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Prime Minister Justin Trudeau, left, is greeted by Tsuu T'ina Chief Roy Whitney, centre, and National Chief Perry Bellegarde as he arrives on the Tsuut'ina First Nation near Calgary, Alta., Friday, March 4, 2016. (Jeff McIntosh/The Canadian Press)
Prime Minister Justin Trudeau, left, is greeted by Tsuu T'ina Chief Roy Whitney, centre, and National Chief Perry Bellegarde as he arrives on the Tsuut'ina First Nation near Calgary, Alta., Friday, March 4, 2016. (Jeff McIntosh/The Canadian Press)

Liberals to reassess First Nations education funds after removal from last year's ledgers Add to ...

The federal Liberals are taking a second look at ways to improve the deplorable state of education for Canada’s First Nations after learning that funds they were counting on to tackle the issue were quietly taken off the books by the previous Conservative government.

Prime Minister Justin Trudeau based his campaign promise to provide more money for reserve schools on the assumption that funds committed by the former government of Stephen Harper that were supposed to begin flowing in 2016-17 remained part of the fiscal framework.

There was nothing in last year’s budget to suggest otherwise. And Bernard Valcourt, then-aboriginal affairs minister, told a parliamentary committee last May that the money was still available, provided First Nations leaders would agree to the government’s terms.

But a source, who spoke on condition of anonymity, told The Globe and Mail this week that the Liberals have discovered that the cash was removed from the ledgers last year when Mr. Harper was trying to balance the budget on the eve of an election campaign.

The Conservatives did not respond to requests for comment on Thursday.

The government source said the Liberals were worried prior to last fall’s election that the Tories would cut the promised money for education. But when there was no indication that had happened, Mr. Trudeau’s party promised to invest the “money committed by Stephen Harper that has yet to flow, plus an additional $300-million per year in incremental funding, totalling $750-million per year by the end of our first mandate.”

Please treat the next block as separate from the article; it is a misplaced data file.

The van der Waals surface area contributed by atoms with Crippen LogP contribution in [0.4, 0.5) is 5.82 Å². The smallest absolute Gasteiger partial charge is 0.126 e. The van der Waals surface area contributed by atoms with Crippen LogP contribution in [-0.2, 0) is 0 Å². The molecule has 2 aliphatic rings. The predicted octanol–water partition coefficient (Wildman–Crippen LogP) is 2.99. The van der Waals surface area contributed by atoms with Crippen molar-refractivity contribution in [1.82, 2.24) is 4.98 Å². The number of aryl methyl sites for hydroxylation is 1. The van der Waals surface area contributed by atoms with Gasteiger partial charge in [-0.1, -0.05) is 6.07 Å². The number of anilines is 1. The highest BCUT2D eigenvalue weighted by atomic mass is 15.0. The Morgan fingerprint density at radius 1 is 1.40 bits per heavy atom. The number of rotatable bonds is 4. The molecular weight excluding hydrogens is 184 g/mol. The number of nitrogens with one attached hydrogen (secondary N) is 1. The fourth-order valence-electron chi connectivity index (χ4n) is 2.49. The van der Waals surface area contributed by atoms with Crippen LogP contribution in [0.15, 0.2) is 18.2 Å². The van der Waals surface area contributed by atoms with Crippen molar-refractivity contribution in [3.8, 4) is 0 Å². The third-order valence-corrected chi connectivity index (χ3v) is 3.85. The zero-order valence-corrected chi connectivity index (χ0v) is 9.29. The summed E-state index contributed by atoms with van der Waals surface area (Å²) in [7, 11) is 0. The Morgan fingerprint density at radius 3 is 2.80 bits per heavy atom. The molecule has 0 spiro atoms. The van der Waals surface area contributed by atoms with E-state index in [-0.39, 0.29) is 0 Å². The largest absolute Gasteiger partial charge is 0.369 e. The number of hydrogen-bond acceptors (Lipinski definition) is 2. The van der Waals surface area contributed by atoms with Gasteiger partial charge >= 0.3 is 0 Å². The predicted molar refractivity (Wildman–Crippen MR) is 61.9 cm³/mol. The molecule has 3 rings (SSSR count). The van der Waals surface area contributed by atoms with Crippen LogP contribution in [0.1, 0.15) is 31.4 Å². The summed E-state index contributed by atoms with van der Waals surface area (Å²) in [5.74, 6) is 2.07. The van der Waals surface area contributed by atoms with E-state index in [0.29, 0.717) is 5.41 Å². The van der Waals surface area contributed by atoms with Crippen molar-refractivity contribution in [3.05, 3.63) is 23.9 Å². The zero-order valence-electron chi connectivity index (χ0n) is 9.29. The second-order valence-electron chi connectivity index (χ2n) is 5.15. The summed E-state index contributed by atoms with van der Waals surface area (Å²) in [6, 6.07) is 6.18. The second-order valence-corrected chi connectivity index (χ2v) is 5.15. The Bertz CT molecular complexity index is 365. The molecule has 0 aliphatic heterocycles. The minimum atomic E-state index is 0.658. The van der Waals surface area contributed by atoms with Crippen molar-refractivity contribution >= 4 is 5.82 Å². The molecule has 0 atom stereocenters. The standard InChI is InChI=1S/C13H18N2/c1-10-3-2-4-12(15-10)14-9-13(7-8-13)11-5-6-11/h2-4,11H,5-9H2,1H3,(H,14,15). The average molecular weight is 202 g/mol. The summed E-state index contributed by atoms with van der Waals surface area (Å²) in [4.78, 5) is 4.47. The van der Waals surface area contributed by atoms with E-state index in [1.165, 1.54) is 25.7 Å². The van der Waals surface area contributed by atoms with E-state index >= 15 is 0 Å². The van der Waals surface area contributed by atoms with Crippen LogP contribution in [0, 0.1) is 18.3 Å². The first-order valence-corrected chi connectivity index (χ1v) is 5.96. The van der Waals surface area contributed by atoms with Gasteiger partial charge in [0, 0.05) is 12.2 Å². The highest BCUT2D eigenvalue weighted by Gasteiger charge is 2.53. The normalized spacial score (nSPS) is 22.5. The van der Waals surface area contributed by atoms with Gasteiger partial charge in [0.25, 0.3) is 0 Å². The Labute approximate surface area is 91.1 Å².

The source said the government will now need to do more for First Nations education than was anticipated in the campaign platform because the starting level is lower than expected.

The money in question was part of an ill-fated attempt by Mr. Harper and his government to improve outcomes at reserve schools, where the most recent data suggest that the high-school graduation rate is running at about 40 per cent.

In early 2014, Mr. Harper promised multiyear funding of nearly $2-billion in exchange for the support of First Nations leaders for new legislation that would govern how education is delivered in their communities.

When Mr. Harper made that announcement, officials within the Finance Department took note and altered the forecasted spending to account for the commitment. The books were adjusted to show an extra $312-million being spent on First Nations education from kindergarten to Grade 12 in 2016-17, and increasing amounts being paid out in subsequent years because the Conservatives said it would escalate annually.

But the proposed law, the First Nations Control of First Nations Education Act (Bill C-33), was panned by chiefs, who said there had been inadequate consultation and that Ottawa was putting the real control in the hands of the aboriginal affairs minister.

Some of the $2-billion promised by the Conservatives was spent. But the impasse left $1.25-billion on the table.

That unspent money was then erased in the 2015-16 budget, something that was “not announced,” a Finance Department official said in an e-mail on Tuesday.

When Carolyn Bennett, who was then aboriginal affairs critic and is now the Indigenous Affairs Minister, asked Mr. Valcourt at a parliamentary committee in May – a month after the 2015-16 budget was tabled – whether the funding was still in the fiscal framework, he suggested strongly that it was.

“That $1.25-billion over three years, increasing annually at the rate of 4.5 per cent, is statutory funding that would follow Bill C-33, which is still before the House,” he told the committee. “If, for example, tomorrow morning we had a special meeting of the chiefs and assembly, and they decided to support Bill C-33, the money would be there.”

The Assembly of First Nations also believed that the money was still on the table.

“It’s our expectation that the remaining funds allocated under Bill C-33 are in place and available for investing in First Nations education,” an AFN official said Thursday.

“First Nations are calling for and anticipating a significant investment in First Nations education in the upcoming federal budget as an important step in closing the gap between First Nations people and Canada and building a stronger country for all of us.”

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